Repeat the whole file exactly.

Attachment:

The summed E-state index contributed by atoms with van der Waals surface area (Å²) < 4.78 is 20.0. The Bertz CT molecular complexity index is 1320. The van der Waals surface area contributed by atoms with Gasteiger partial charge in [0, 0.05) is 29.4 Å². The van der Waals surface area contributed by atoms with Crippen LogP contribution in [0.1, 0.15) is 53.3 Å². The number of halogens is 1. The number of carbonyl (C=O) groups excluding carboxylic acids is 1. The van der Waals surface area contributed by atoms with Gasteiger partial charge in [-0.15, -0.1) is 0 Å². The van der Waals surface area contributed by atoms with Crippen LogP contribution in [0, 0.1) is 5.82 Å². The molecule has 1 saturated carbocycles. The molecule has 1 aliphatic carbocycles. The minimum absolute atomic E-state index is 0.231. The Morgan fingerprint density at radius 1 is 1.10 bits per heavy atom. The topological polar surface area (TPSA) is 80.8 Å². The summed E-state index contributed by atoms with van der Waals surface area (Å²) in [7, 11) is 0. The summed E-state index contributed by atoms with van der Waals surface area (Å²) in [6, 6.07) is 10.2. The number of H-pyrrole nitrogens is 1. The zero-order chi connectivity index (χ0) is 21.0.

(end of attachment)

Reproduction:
The summed E-state index contributed by atoms with van der Waals surface area (Å²) < 4.78 is 20.0. The Bertz CT molecular complexity index is 1320. The van der Waals surface area contributed by atoms with Gasteiger partial charge in [0, 0.05) is 29.4 Å². The van der Waals surface area contributed by atoms with Crippen LogP contribution in [0.1, 0.15) is 53.3 Å². The number of halogens is 1. The number of carbonyl (C=O) groups excluding carboxylic acids is 1. The van der Waals surface area contributed by atoms with Gasteiger partial charge in [-0.15, -0.1) is 0 Å². The van der Waals surface area contributed by atoms with Crippen LogP contribution in [0, 0.1) is 5.82 Å². The molecule has 1 saturated carbocycles. The molecule has 1 aliphatic carbocycles. The minimum absolute atomic E-state index is 0.231. The Morgan fingerprint density at radius 1 is 1.10 bits per heavy atom. The topological polar surface area (TPSA) is 80.8 Å². The summed E-state index contributed by atoms with van der Waals surface area (Å²) in [7, 11) is 0. The summed E-state index contributed by atoms with van der Waals surface area (Å²) in [6, 6.07) is 10.2. The number of H-pyrrole nitrogens is 1. The zero-order chi connectivity index (χ0) is 21.0.